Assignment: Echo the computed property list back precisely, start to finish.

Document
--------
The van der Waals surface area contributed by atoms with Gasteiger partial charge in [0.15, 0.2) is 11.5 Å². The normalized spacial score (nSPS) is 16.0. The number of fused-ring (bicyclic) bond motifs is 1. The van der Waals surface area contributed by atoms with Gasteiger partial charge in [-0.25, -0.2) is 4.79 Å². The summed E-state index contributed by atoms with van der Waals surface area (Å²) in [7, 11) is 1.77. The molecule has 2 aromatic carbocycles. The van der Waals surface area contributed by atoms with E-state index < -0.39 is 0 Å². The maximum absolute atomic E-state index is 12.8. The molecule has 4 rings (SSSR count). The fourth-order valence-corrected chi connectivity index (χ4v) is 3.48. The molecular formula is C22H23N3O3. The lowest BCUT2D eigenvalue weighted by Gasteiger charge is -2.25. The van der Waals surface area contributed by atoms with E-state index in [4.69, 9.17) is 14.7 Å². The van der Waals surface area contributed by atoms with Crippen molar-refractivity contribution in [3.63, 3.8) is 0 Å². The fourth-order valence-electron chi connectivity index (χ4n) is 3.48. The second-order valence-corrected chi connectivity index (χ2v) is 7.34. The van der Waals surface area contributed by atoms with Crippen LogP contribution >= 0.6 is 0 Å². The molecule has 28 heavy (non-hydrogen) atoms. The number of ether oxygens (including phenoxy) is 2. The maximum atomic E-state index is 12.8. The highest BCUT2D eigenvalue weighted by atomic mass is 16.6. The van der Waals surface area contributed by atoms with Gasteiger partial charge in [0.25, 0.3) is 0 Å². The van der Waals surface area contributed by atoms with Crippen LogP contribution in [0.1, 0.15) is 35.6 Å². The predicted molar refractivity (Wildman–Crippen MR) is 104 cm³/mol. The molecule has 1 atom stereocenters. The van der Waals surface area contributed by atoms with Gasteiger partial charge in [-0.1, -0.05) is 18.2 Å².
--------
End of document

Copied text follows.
The van der Waals surface area contributed by atoms with Gasteiger partial charge in [0.15, 0.2) is 11.5 Å². The normalized spacial score (nSPS) is 16.0. The number of fused-ring (bicyclic) bond motifs is 1. The van der Waals surface area contributed by atoms with Gasteiger partial charge in [-0.25, -0.2) is 4.79 Å². The summed E-state index contributed by atoms with van der Waals surface area (Å²) in [7, 11) is 1.77. The molecule has 2 aromatic carbocycles. The van der Waals surface area contributed by atoms with E-state index < -0.39 is 0 Å². The maximum absolute atomic E-state index is 12.8. The molecule has 4 rings (SSSR count). The fourth-order valence-corrected chi connectivity index (χ4v) is 3.48. The molecular formula is C22H23N3O3. The lowest BCUT2D eigenvalue weighted by Gasteiger charge is -2.25. The van der Waals surface area contributed by atoms with E-state index in [4.69, 9.17) is 14.7 Å². The van der Waals surface area contributed by atoms with Crippen molar-refractivity contribution in [3.63, 3.8) is 0 Å². The fourth-order valence-electron chi connectivity index (χ4n) is 3.48. The second-order valence-corrected chi connectivity index (χ2v) is 7.34. The van der Waals surface area contributed by atoms with Crippen LogP contribution >= 0.6 is 0 Å². The molecule has 28 heavy (non-hydrogen) atoms. The number of ether oxygens (including phenoxy) is 2. The maximum atomic E-state index is 12.8. The highest BCUT2D eigenvalue weighted by atomic mass is 16.6. The van der Waals surface area contributed by atoms with Gasteiger partial charge in [0.25, 0.3) is 0 Å². The van der Waals surface area contributed by atoms with Crippen LogP contribution in [0.1, 0.15) is 35.6 Å². The predicted molar refractivity (Wildman–Crippen MR) is 104 cm³/mol. The molecule has 1 atom stereocenters. The van der Waals surface area contributed by atoms with Gasteiger partial charge in [-0.1, -0.05) is 18.2 Å².